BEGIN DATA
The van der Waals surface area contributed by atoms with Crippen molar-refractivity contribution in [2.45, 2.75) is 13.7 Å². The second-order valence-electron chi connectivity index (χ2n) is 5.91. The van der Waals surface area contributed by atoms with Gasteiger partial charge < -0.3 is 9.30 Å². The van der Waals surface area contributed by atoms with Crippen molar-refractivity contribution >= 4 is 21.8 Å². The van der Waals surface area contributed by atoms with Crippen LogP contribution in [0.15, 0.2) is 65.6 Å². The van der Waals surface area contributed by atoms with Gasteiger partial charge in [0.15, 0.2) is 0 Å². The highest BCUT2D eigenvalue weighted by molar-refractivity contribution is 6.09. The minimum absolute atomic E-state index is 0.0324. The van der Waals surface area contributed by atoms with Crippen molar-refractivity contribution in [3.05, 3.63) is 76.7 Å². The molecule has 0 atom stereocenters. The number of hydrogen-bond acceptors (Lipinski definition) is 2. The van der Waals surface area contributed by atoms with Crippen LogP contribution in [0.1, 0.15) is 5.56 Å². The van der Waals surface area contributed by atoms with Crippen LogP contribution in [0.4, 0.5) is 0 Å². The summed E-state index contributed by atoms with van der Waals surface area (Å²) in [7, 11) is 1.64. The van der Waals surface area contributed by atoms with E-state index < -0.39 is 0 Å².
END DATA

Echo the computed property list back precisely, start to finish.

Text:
The van der Waals surface area contributed by atoms with Crippen molar-refractivity contribution in [2.45, 2.75) is 13.7 Å². The second-order valence-electron chi connectivity index (χ2n) is 5.91. The van der Waals surface area contributed by atoms with Gasteiger partial charge < -0.3 is 9.30 Å². The van der Waals surface area contributed by atoms with Crippen molar-refractivity contribution >= 4 is 21.8 Å². The van der Waals surface area contributed by atoms with Crippen LogP contribution in [0.15, 0.2) is 65.6 Å². The van der Waals surface area contributed by atoms with Gasteiger partial charge in [0.15, 0.2) is 0 Å². The highest BCUT2D eigenvalue weighted by molar-refractivity contribution is 6.09. The minimum absolute atomic E-state index is 0.0324. The van der Waals surface area contributed by atoms with Crippen molar-refractivity contribution in [3.05, 3.63) is 76.7 Å². The molecule has 0 atom stereocenters. The number of hydrogen-bond acceptors (Lipinski definition) is 2. The van der Waals surface area contributed by atoms with Crippen LogP contribution in [0.1, 0.15) is 5.56 Å². The van der Waals surface area contributed by atoms with Crippen LogP contribution in [0.4, 0.5) is 0 Å². The summed E-state index contributed by atoms with van der Waals surface area (Å²) in [7, 11) is 1.64. The van der Waals surface area contributed by atoms with E-state index < -0.39 is 0 Å².